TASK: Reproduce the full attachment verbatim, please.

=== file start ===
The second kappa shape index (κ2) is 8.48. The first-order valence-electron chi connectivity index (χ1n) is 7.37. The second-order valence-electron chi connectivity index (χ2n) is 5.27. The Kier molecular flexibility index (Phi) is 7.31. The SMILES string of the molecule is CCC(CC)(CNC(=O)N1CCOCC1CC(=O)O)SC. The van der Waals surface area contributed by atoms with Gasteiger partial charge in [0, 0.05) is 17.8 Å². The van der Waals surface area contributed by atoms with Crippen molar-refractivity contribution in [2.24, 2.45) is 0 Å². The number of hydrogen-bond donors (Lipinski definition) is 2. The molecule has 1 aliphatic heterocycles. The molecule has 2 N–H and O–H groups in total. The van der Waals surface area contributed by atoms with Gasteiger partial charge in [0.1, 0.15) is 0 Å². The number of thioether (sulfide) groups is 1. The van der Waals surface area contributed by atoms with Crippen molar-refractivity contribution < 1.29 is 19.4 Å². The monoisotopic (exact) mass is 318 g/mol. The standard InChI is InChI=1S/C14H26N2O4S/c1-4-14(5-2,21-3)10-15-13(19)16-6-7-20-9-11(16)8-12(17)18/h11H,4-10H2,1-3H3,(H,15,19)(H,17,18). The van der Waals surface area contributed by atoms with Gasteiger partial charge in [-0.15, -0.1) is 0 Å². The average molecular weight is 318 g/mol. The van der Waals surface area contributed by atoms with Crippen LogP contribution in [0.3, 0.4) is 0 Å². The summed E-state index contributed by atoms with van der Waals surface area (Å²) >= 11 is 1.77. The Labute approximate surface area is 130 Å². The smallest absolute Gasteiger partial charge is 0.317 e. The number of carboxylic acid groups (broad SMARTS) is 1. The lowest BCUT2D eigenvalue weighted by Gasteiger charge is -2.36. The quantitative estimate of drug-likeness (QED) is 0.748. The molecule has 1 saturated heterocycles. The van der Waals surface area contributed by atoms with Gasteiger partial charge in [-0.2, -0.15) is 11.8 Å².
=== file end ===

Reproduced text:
The second kappa shape index (κ2) is 8.48. The first-order valence-electron chi connectivity index (χ1n) is 7.37. The second-order valence-electron chi connectivity index (χ2n) is 5.27. The Kier molecular flexibility index (Phi) is 7.31. The SMILES string of the molecule is CCC(CC)(CNC(=O)N1CCOCC1CC(=O)O)SC. The van der Waals surface area contributed by atoms with Gasteiger partial charge in [0, 0.05) is 17.8 Å². The van der Waals surface area contributed by atoms with Crippen molar-refractivity contribution in [2.24, 2.45) is 0 Å². The number of hydrogen-bond donors (Lipinski definition) is 2. The molecule has 1 aliphatic heterocycles. The molecule has 2 N–H and O–H groups in total. The van der Waals surface area contributed by atoms with Gasteiger partial charge in [0.1, 0.15) is 0 Å². The number of thioether (sulfide) groups is 1. The van der Waals surface area contributed by atoms with Crippen molar-refractivity contribution < 1.29 is 19.4 Å². The monoisotopic (exact) mass is 318 g/mol. The standard InChI is InChI=1S/C14H26N2O4S/c1-4-14(5-2,21-3)10-15-13(19)16-6-7-20-9-11(16)8-12(17)18/h11H,4-10H2,1-3H3,(H,15,19)(H,17,18). The van der Waals surface area contributed by atoms with Gasteiger partial charge in [-0.15, -0.1) is 0 Å². The average molecular weight is 318 g/mol. The van der Waals surface area contributed by atoms with Crippen LogP contribution in [0.3, 0.4) is 0 Å². The summed E-state index contributed by atoms with van der Waals surface area (Å²) >= 11 is 1.77. The Labute approximate surface area is 130 Å². The smallest absolute Gasteiger partial charge is 0.317 e. The number of carboxylic acid groups (broad SMARTS) is 1. The lowest BCUT2D eigenvalue weighted by Gasteiger charge is -2.36. The quantitative estimate of drug-likeness (QED) is 0.748. The molecule has 1 saturated heterocycles. The van der Waals surface area contributed by atoms with Gasteiger partial charge in [-0.2, -0.15) is 11.8 Å².